If I was Tourism Saskatoon, I would put up some money with a sizable first prize and ask filmmakers to create a three minute video highlighting the best of Saskatoon. Run the contest for a year. Let people capture all of this video footage of all of our best restaurants, festivals, and moments. If your first prize was enough, you would probably have 20 videos submitted online that could be shared for years showing Saskatoon off to the world.
20 videos. Let’s say that average 5,000 views a piece. Shared on Twitter, YouTube, Vimeo, blogs, and emails while dominating the search results in Google Video’s search listing. Is that worth $10,000 in total prize money? I think it is. Especially if it gets the people of Saskatoon thinking more highly about their city.
Can you imagine a series of videos like this one by Andy Clancy about Saskatoon?
If you still needed convincing, this video will make you believe in climate change.
On a trip to Alaska, the filmmakers at Aura ran into a small town outfitter with a large story. Rick runs an adventure outfitter company in Seward, Alaska, and has witnessed the drastic recession of the glacier in town. So when he was willing to show them around and share his story, Aura knew that this was their chance to finish their film, Glacier Exit. Find more from Aura on their website here.
Parallel Studio made this and they are running The Unsatisfying Challenge, looking for people to submit their own animations and videos of unsatisfying situations.
You can find out more about Cottage Skateboards here.
This is one of the most amazing things that I have ever seen. It’s a great look into the incredible mind of Stanley Kubrick. Even if you are not a fan of this work, you will be a fan of how he worked and this documentary.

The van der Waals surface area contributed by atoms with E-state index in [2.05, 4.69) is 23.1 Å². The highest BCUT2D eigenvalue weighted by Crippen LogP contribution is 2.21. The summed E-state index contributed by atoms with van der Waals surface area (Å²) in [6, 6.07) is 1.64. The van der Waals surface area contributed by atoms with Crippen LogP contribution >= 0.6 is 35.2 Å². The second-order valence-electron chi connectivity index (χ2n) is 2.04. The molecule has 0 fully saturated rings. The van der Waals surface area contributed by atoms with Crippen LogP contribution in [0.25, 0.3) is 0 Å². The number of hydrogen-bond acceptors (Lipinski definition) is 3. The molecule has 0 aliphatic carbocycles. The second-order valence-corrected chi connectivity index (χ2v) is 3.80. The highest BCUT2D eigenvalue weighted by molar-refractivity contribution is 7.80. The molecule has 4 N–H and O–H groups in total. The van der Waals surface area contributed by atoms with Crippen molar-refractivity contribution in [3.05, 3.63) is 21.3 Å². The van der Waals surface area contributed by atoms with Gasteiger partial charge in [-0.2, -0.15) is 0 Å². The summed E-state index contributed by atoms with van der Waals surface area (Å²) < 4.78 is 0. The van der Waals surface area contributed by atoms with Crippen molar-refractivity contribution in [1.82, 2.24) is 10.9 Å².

This is a great video about Bryn Rawlyk and The Night Oven Bakery. One of the best things about Saskatoon.
“When you don’t have a home, you’re ostracized.”
Jen Wolf spent part of her childhood living in a VW van with her family. Now she returns to her hometown of Ventura, CA, in a VW Bubbletop she restored with her husband to revisit her youth and find the healing she didn’t realize she was looking for
A leading political strategist explains how candidates use the art of storytelling to help swing elections.
Mr. McKinnon has had a long career working for politicians from both parties. As the lead media strategist for George W. Bush’s 2000 and 2004 campaigns as well as John McCain’s winning 2008 primary campaign, he was instrumental in shaping the way we perceived his candidates and their opponents. Remember the 2004 windsurfing ad that branded John Kerry a flip-flopper? That’s his work.
But Mr. McKinnon burned out on presidential campaigns, and increasingly came to view the oversimplification and negativity at the heart of modern campaigning as a leading contributor to the toxic political climate in which we now live. So when we sat down with him, we asked him to turn over his secret playbook.
In this film, he reveals the storytelling strategies used to elect Mr. Bush with openness and candor, and in doing so lays bare the fundamental narrative strategies that remain at the core of today’s presidential campaigns. But Mr. McKinnon believes that the power of storytelling has a dark side that voters should be more aware of. His new message is a warning to all citizens: You’re being manipulated, and our democracy relies on your ability to see that .
This is hilarious. via
Conrad maintains the century-old infrastructure at Pratt University. A tinkerer and meticulous mechanic with a charming outlook on life, Conrad is everything you want in a documentary subject. And just when you think the film is about to repeat itself, a great new wrinkle gets thrown into the mix.
This is amazing. Worth a watch (and listen).